Woman outside enjoying fresh air

Today’s post is written by founding editor Suzannah Windsor.

First, it’s great to be back. I’ve really missed sitting down to write something personal to you—especially to those of you who have supported my writing in many different ways over the past five years.

Maybe you thought Write It Sideways had come to an end because nothing new has been posted for a while, but I was really just taking a breather from blogging to focus on other things and figure out where we go from here.

In the past few months, my life has been anything but quiet:

I moved overseas.

Many years ago, I moved from Canada to Australia. Just before Christmas, I moved from Australia back to Canada. This involved a lot of time and effort for me, my husband, and our four kids. We’ve been busy settling back into life in the north, and that’s been taking up a lot of my time.

My twins turned two.

Newborn twins were a challenge, but toddler twins are just as much work (and just as much joy!). They’re running everywhere, exploring every cupboard in the house, eating like horses, and generally keeping me on my toes. Most of my work gets done while my oldest two children are in school and the twins are napping—that is, when they nap.

As much as having a big family means it’s more difficult to find time for writing projects, being a full-time mom is an incredible honour. That’s why I know you understand when I’m not in touch with you as much as I once was.

I’ve been writing and editing, just not here.

I’m keeping up with the literary journal I founded in late 2012—Compose: A Journal of Simply Good Writingdespite time and sleep constraintsAs managing editor, I oversee all aspects of the journal and its blog, and work with a team of editors who are utterly amazing.

You can read the Fall 2013 and Spring 2013 issues of Compose online, and sign up to be notified of new issues and blog posts as they become available. There’s a lot of great reads there from some very accomplished writers and poets. Our editors are always reading submissions for future issues, and we plan to publish our third issue by the end of April.

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Writing with Profit in Mind? Your Book has Already Failed

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Today’s post is written by Nicolas Gremion. If your primary motivation for writing is making money, you’re setting yourself up for disappointment. Outliers like James Patterson, Stephen King, and Nora Roberts often skew our perception of how lucrative publishing really is. In fact, very few authors actually make a living off their writing—the rest see […]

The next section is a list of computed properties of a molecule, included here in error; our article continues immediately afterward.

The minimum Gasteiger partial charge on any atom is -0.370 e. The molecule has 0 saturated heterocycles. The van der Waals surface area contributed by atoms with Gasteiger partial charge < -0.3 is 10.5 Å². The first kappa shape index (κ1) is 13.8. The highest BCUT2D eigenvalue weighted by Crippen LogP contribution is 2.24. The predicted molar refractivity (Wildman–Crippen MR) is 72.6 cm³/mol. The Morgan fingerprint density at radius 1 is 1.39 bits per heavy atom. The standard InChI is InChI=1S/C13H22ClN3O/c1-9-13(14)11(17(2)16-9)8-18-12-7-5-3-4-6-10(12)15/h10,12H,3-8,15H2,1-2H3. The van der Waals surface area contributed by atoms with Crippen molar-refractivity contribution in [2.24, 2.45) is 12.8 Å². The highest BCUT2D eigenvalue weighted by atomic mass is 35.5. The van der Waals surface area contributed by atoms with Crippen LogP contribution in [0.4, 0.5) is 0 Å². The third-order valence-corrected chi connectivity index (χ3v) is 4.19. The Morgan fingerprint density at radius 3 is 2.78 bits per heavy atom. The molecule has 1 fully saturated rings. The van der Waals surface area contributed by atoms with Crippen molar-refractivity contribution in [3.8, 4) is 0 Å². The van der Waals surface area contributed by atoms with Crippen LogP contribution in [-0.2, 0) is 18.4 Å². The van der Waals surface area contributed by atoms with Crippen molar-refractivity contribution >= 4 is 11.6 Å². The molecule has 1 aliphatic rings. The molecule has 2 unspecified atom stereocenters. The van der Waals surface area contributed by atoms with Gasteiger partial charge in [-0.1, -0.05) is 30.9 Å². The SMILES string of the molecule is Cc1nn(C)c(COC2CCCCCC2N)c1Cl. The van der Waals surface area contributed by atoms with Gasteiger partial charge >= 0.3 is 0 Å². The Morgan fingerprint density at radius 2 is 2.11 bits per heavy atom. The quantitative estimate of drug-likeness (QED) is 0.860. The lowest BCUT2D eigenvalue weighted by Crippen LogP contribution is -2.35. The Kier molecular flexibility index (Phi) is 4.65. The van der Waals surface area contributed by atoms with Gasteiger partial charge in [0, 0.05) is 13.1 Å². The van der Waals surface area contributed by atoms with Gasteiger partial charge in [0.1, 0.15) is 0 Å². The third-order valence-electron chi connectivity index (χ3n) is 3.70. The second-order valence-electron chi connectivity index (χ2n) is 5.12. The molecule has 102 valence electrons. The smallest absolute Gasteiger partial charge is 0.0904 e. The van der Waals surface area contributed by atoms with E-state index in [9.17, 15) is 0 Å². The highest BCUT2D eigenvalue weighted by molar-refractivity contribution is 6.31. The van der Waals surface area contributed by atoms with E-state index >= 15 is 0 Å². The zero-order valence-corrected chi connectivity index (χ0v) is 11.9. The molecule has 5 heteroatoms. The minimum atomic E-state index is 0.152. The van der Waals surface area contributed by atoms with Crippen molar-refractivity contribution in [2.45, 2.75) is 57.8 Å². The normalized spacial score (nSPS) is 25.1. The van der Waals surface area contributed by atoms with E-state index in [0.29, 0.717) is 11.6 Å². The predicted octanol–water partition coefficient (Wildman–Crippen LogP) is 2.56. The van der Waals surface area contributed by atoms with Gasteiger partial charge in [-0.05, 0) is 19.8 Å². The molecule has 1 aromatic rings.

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Make NaNoWriMo the Gift that Keeps on Giving

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Today’s post is written by Amanda L. Barbara. For writers just cooling down from NaNoWriMo, it’s tempting to lose steam as the holidays approach. Your weekend calendar is filling up with parties and family get-togethers, and you probably feel like you deserve a victory lap after a month of such high productivity. But whether or not […]

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Three Pitfalls of Foreshadowing

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Today’s post is written by Amanda Bumgarner. Two years ago I read Stephen King’s newest (at the time) novel, 11/22/63. I was hesitant at first, not being a fan of horror and never having previously read one of King’s novels. But it came highly recommended from a friend I trusted, so I gave it a shot. Thus […]

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Use a Nonlinear Format to Grab Your Reader by the Eyeballs

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Today’s post is written by author Clayton Lindemuth. Reviewers and editors have commended the nonlinear format of Cold Quiet Country—a novel set in a single day, but with shards of backstory scattered across almost every page. Two dueling first-person narrators vie to control the story, each slipping into escalating past-tense flashbacks. A fifth viewpoint—of the […]

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What Charlotte Brontë Taught Me About Writing

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Today’s post is written by regular contributor Benison O’Reilly. I like to mix up my fiction reading—commercial versus literary, classics versus contemporary. A year or so ago, I decided to tackle Elizabeth Gaskell’s North and South. Mrs. Gaskell, as she was simply known, was a contemporary of Charles Dickens and the novel has been described […]

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